Flu Season Is Worse Than Usual This Year, But Less Than Half Of Americans Are Getting Their Shots

According to the Centers for Disease Control (CDC), 29 U.S. states have seen high levels of influenza so far this season, and an additional nine states are reporting moderate levels. As public health officials previously forecast, that makes the current flu season a particularly early and active one.

Nevertheless, well less than half of Americans are getting their flu shots, despite some of the potentially fatal risks of complications from influenza:

“Influenza causes death often through its complications,” said Lyn Finelli, who tracks flu for the CDC. “Especially in the elderly, influenza causes death through pneumonia and through exacerbation of chronic underlying conditions.

Eighteen children have died from influenza-related illnesses since the flu season began.

“It’s an extremely early flu season,” said Finelli. “In fact, we’re about five weeks ahead of schedule this year.”

Since 2010, the CDC has recommended flu shots for everyone over the age of six months. Yet only 37 percent of Americans have been vaccinated this season, which is about average.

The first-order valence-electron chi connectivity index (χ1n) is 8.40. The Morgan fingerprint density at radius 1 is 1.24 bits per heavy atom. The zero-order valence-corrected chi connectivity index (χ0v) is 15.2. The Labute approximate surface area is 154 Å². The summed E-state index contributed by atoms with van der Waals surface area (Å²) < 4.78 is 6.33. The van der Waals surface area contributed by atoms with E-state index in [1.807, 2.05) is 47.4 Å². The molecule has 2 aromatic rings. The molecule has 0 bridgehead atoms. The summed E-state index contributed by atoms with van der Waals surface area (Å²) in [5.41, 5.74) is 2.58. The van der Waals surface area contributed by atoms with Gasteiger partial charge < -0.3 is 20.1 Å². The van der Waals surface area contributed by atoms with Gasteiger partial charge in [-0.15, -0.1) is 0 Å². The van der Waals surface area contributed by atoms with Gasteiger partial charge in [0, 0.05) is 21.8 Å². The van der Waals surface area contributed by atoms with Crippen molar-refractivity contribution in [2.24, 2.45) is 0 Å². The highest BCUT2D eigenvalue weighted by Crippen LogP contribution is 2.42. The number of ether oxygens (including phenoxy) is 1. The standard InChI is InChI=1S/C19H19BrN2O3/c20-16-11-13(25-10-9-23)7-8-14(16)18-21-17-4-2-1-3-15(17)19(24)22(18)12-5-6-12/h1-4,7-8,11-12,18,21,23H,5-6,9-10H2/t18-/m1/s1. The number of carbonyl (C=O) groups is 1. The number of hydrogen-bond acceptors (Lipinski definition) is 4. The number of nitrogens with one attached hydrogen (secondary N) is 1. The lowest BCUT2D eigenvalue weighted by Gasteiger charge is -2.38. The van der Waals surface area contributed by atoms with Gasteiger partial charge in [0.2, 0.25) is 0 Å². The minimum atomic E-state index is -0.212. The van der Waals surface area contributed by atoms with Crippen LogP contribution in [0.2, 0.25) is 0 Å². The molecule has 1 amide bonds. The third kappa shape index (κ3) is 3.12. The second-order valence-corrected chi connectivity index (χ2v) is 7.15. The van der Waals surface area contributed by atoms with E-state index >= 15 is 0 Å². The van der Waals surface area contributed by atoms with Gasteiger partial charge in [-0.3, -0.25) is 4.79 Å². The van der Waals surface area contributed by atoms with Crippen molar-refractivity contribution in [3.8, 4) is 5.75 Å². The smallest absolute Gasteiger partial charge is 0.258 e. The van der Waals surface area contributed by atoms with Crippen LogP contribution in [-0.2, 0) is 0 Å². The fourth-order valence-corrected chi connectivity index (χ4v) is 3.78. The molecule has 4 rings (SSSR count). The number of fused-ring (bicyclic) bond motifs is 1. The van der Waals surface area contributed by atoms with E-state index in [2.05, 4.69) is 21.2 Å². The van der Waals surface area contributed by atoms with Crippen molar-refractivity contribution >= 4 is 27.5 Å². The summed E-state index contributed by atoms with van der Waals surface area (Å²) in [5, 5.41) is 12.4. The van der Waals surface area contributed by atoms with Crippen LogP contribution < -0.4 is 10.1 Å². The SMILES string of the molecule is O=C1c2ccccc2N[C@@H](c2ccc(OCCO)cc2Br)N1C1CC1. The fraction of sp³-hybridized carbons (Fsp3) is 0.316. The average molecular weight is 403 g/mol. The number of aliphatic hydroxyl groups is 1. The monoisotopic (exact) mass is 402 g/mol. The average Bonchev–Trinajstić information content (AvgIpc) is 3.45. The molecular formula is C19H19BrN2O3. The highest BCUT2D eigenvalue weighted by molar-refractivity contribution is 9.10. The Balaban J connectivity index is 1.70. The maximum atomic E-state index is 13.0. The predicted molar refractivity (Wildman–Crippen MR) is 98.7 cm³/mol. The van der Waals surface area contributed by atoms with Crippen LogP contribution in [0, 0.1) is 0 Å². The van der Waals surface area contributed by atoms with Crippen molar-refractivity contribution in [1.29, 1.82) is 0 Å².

Last year, an estimated 42 percent of Americans received their flu vaccinations, roughly keeping in line with historical trends. Part of the problem may stem from the fact that low-income Americans can’t always access affordable flu vaccinations, an issue that could be addressed by allowing more local pharmacies to provide vaccinations. Thanks to Obamacare, annual flu shots are now designated as free preventative services for elderly Americans under Medicare, a group that is at high risk for infection.


But a larger — and more inscrutable — roadblock might be Americans’ ambivalence towards vaccinations in general. A Harvard study during the 2009–2010 swine flu pandemic showed that a full 58 percent of Americans either flat out refused to get vaccinated or were unsure of whether or not they would get vaccinated. The reticence arose from false perceptions of vaccines as potentially dangerous, disease-causing medical tools.

In reality, getting the flu vaccine does not result in being infected with influenza, and health care professionals agree that getting a flu vaccine is the number one way to prevent infection.